What is the Endocrine System?

The W-shaped thyroid gland, located in the throat, is a major part of the endocrine system.
The pineal gland secretes melatonin, which promotes sleep.
The endocrine system is responsible for producing and regulating hormones in the bloodstream to control bodily functions.
Several abdominal organs, including the pancreas, which produced insulin.
Article Details
  • Originally Written By: S. Mithra
  • Revised By: A. Joseph
  • Edited By: L. S. Wynn
  • Last Modified Date: 13 August 2014
  • Copyright Protected:
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    Conjecture Corporation
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The endocrine system is a collection of glands and organs that produce and regulate hormones in the bloodstream to control many functions of the body. This system overlaps with the nervous system and exocrine system, and its responsibilities include metabolism, growth and sexual development. Most animals that have advanced physiology, such as vertebrates and crustaceans, have an endocrine system.

Glands

The major glands of the endocrine system are the pituitary gland, hypothalmus and pineal gland in the brain; the thyroid and parathyroids in the neck; the thymus, adrenal glands and pancreas in the abdomen; and the gonads — either ovaries or testes — in the lower abdomen. To a lesser degree, organs such as the heart, lungs and stomach are involved in hormone management. The glands of a person's endocrine system control many things, such as when he or she falls asleep and when the person reaches his or her adult height.

Hormones

Hormones that are made in the body's glands work like messages. Just like with other types of communication, the proper message must reach its intended destination to be effective. For this reason, certain hormones are designed to end up only at certain cells, called target cells.

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After the hormone reaches the correct cell, it links to a receptor spot, which informs the cell what to do next. For example, it might be told to start making energy out of sugar or to trigger ovulation. The hormone won't interfere with a non-target cell, however, and the target cell won't react to any chemical other than its special hormone. As of early 2012, scientists did not completely understand the roles of all hormones, but they did know that hormones are important for maintaining homeostasis — a healthy balanced state within the body.

The hormones produced by these glands are far too numerous and complicated to list. For example, the pituitary gland is often called the master gland because it controls the functioning of other members of the endocrine system. Pineal glands makes melatonin, which regulates people's sleeping cycles. The pancreas produces insulin, which controls how much sugar is kept circulating in the bloodstream.

Regulating Cycles

The endocrine system can be thought of as the system that determines the cycles of the body, such as reproductive cycles, sleep cycles and nutrition cycles. People don't need to eat at perfectly spaced intervals to have a constant supply of energy, nor do they have the same fertility levels throughout their lives. The endocrine system regulates these cycles to ensure that the body has the appropriate amount of energy and the proper fertility levels. It also is responsible for long-term development such as bone growth and short-term cycle stages such as hunger.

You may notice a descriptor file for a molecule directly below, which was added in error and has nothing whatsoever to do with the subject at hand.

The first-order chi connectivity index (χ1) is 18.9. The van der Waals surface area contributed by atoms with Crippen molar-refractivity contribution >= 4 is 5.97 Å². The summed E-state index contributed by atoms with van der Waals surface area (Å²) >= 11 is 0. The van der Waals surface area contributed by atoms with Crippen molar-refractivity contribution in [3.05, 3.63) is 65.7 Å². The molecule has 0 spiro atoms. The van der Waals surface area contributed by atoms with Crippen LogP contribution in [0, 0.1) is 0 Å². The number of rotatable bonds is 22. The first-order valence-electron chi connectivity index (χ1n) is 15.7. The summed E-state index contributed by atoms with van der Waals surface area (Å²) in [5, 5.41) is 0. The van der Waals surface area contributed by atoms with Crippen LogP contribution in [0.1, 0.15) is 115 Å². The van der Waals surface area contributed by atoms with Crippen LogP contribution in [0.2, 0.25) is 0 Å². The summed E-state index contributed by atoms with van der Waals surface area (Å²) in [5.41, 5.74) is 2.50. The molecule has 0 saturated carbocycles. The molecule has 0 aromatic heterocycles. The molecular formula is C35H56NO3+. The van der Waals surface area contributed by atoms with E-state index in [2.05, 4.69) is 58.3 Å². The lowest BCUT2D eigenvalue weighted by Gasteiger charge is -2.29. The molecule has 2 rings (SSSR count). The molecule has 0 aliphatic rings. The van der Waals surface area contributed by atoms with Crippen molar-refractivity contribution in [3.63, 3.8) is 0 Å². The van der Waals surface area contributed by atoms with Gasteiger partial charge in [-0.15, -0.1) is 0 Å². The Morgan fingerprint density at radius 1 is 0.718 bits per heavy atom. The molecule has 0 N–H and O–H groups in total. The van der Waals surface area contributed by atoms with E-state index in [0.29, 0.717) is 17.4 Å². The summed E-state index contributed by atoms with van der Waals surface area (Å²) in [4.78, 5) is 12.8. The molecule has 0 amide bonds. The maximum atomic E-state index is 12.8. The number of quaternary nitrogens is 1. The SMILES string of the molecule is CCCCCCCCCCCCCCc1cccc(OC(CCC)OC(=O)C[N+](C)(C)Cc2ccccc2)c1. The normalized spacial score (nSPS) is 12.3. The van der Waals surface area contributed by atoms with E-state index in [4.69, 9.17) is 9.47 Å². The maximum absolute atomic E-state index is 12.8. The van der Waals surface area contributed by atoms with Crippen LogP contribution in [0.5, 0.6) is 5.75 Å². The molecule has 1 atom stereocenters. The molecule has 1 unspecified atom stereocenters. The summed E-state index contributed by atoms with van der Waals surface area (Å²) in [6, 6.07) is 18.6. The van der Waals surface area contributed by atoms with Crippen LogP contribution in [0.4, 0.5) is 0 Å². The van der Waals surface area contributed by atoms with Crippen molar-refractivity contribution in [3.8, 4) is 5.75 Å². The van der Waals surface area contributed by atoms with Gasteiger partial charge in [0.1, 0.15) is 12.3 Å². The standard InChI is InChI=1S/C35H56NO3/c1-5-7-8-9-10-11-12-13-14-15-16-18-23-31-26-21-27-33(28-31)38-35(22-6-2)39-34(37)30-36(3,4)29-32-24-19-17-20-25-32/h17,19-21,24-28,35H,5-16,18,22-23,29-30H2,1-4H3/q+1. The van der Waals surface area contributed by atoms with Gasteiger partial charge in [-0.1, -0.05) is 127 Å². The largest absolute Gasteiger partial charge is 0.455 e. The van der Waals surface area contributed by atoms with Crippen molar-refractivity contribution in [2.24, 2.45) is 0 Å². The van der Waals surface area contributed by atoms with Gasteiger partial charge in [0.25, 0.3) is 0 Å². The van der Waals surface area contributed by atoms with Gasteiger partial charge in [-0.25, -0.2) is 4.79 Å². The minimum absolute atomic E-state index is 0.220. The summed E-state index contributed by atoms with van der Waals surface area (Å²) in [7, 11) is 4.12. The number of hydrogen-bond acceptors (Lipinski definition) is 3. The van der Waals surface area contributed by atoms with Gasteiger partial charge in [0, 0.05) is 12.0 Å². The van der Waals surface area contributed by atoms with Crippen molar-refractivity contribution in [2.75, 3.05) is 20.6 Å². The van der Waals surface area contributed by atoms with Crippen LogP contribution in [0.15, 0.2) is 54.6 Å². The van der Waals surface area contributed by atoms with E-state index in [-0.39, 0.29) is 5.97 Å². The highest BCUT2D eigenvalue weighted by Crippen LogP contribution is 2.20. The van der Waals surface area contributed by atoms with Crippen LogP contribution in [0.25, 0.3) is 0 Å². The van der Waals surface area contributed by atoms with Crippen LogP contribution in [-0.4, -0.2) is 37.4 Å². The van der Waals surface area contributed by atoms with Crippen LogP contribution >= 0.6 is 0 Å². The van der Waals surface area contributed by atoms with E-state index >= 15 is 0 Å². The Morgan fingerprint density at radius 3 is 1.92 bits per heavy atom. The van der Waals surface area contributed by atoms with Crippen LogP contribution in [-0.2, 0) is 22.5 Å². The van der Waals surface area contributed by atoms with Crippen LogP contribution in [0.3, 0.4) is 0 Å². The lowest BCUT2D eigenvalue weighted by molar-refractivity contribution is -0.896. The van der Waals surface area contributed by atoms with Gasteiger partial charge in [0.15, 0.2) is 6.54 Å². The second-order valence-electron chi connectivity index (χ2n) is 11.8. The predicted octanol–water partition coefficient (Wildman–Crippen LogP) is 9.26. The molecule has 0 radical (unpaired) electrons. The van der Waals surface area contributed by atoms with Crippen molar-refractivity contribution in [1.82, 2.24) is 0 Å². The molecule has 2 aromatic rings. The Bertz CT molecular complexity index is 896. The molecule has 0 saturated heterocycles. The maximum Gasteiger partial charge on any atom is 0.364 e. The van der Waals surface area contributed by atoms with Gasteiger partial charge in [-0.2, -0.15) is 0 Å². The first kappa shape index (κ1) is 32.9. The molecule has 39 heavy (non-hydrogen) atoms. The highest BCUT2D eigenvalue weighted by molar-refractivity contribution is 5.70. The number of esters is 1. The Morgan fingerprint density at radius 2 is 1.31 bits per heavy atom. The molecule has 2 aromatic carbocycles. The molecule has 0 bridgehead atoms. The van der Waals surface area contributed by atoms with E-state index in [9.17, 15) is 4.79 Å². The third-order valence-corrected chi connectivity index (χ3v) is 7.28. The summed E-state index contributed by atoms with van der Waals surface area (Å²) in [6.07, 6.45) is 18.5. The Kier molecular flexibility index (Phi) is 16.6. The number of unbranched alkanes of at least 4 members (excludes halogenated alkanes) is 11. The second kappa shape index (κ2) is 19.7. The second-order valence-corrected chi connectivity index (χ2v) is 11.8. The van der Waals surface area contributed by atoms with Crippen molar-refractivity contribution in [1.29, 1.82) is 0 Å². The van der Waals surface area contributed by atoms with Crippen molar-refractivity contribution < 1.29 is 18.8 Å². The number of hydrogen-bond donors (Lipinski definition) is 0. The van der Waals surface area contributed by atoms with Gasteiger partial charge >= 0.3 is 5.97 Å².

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Discuss this Article

anon314261
Post 6

What is the relationship between temperature regulation and the endocrine system?

anon300453
Post 5

And then there are masked thyroid problems. I have severe hypothyroidism that went undetected because my pituitary gland so severely amped up its production of Thyroid Stimulant Hormone (TSH).

For years, around my cycle, I would break out in huge painful sores that were a result of the over abundant oil and sweat secretion. I would also suffer horrible insomnia, sometimes unable to fall asleep for three to five days at a time. My moods shifted every five minutes, I had memory problems and body odor.

The symptoms are unending and constantly increasing in severity, but my thyroid panel always looked normal, until they broadened it and checked my TSH level. Normally, a person has a TSH level of .3-.9 but mine was 247! Now after proper medication, all is well.

SnowyWinter
Post 3

@googie98: On the other end of the spectrum, there is hyperthyroidism. It can often be difficult to diagnose because it can mimic other health problems.

Some of the symptoms of hyperthyroidism are weight loss, sweating, rapid heartbeat, increased sensitivity to heat, change in your bowel patterns, nervousness, increased appetite, an enlarged thyroid gland (which can appear as a swelling at the base of your neck), fatigue, and difficulty sleeping.

PurpleSpark
Post 2

@googie98: There are different kinds of thyroid problems out there. I have hypothyroidism so I will share with you some of the symptoms of that.

The s/s can vary greatly depending on the severity of the hormone deficiency. The problems usually develop slowly.

Initially, you may notice fatigue or decrease in energy. Some of the other signs and symptoms include increased sensitivity to cold, pale skin, constipation, puffiness in the face, elevation in your cholesterol level, weight gain, muscle aches or weakness, and depression.

If you display any of those symptoms, you should see your doctor and have some tests done.

googie98
Post 1

My sister thinks that she might have thyroid problems. Does anyone know the signs or symptoms of thyroid trouble?

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